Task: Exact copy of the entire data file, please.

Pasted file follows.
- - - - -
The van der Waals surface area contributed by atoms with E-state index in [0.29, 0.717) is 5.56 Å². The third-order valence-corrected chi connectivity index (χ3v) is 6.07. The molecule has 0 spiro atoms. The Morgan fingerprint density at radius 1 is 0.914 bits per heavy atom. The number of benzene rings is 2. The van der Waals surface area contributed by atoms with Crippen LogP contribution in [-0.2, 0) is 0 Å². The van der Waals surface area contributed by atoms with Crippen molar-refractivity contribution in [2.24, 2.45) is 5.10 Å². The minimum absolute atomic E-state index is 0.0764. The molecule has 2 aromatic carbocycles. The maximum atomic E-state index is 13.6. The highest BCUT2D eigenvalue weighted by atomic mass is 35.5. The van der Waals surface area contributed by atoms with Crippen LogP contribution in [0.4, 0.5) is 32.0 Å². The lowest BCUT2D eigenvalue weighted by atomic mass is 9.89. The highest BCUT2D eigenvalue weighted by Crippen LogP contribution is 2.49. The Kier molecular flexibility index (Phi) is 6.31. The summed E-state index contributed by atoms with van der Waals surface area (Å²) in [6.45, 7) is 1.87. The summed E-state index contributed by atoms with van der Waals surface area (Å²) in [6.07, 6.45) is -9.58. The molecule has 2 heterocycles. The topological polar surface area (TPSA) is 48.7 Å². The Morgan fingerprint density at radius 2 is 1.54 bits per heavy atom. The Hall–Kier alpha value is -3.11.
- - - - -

The van der Waals surface area contributed by atoms with E-state index in [0.29, 0.717) is 5.56 Å². The third-order valence-corrected chi connectivity index (χ3v) is 6.07. The molecule has 0 spiro atoms. The Morgan fingerprint density at radius 1 is 0.914 bits per heavy atom. The number of benzene rings is 2. The van der Waals surface area contributed by atoms with Crippen LogP contribution in [-0.2, 0) is 0 Å². The van der Waals surface area contributed by atoms with Crippen molar-refractivity contribution in [2.24, 2.45) is 5.10 Å². The minimum absolute atomic E-state index is 0.0764. The molecule has 2 aromatic carbocycles. The maximum atomic E-state index is 13.6. The highest BCUT2D eigenvalue weighted by atomic mass is 35.5. The van der Waals surface area contributed by atoms with Crippen LogP contribution in [0.4, 0.5) is 32.0 Å². The lowest BCUT2D eigenvalue weighted by atomic mass is 9.89. The highest BCUT2D eigenvalue weighted by Crippen LogP contribution is 2.49. The Kier molecular flexibility index (Phi) is 6.31. The summed E-state index contributed by atoms with van der Waals surface area (Å²) in [6.45, 7) is 1.87. The summed E-state index contributed by atoms with van der Waals surface area (Å²) in [6.07, 6.45) is -9.58. The molecule has 2 heterocycles. The topological polar surface area (TPSA) is 48.7 Å². The Morgan fingerprint density at radius 2 is 1.54 bits per heavy atom. The Hall–Kier alpha value is -3.11.